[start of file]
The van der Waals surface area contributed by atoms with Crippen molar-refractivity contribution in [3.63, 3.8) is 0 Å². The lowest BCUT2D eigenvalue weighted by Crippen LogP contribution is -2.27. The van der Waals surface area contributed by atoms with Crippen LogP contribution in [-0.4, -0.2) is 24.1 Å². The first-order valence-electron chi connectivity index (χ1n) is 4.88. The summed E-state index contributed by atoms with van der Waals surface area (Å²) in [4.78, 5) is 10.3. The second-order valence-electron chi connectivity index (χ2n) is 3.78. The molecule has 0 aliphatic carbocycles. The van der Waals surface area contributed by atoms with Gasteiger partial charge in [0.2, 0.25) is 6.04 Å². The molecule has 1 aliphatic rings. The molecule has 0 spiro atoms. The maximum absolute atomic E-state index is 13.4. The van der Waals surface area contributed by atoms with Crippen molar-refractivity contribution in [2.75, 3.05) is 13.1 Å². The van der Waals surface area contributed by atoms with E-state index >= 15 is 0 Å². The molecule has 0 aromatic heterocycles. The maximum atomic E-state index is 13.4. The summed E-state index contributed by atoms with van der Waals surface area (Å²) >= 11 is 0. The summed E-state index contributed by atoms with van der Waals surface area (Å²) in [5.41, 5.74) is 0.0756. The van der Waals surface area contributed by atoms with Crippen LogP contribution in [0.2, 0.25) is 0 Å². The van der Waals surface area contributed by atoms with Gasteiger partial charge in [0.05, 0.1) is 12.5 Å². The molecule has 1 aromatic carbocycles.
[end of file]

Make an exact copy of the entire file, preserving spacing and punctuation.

The van der Waals surface area contributed by atoms with Crippen molar-refractivity contribution in [3.63, 3.8) is 0 Å². The lowest BCUT2D eigenvalue weighted by Crippen LogP contribution is -2.27. The van der Waals surface area contributed by atoms with Crippen LogP contribution in [-0.4, -0.2) is 24.1 Å². The first-order valence-electron chi connectivity index (χ1n) is 4.88. The summed E-state index contributed by atoms with van der Waals surface area (Å²) in [4.78, 5) is 10.3. The second-order valence-electron chi connectivity index (χ2n) is 3.78. The molecule has 0 aliphatic carbocycles. The van der Waals surface area contributed by atoms with Gasteiger partial charge in [0.2, 0.25) is 6.04 Å². The molecule has 1 aliphatic rings. The molecule has 0 spiro atoms. The maximum absolute atomic E-state index is 13.4. The van der Waals surface area contributed by atoms with Crippen molar-refractivity contribution in [2.75, 3.05) is 13.1 Å². The van der Waals surface area contributed by atoms with E-state index >= 15 is 0 Å². The molecule has 0 aromatic heterocycles. The maximum atomic E-state index is 13.4. The summed E-state index contributed by atoms with van der Waals surface area (Å²) >= 11 is 0. The summed E-state index contributed by atoms with van der Waals surface area (Å²) in [5.41, 5.74) is 0.0756. The van der Waals surface area contributed by atoms with Crippen LogP contribution in [0.2, 0.25) is 0 Å². The van der Waals surface area contributed by atoms with Gasteiger partial charge in [0.05, 0.1) is 12.5 Å². The molecule has 1 aromatic carbocycles.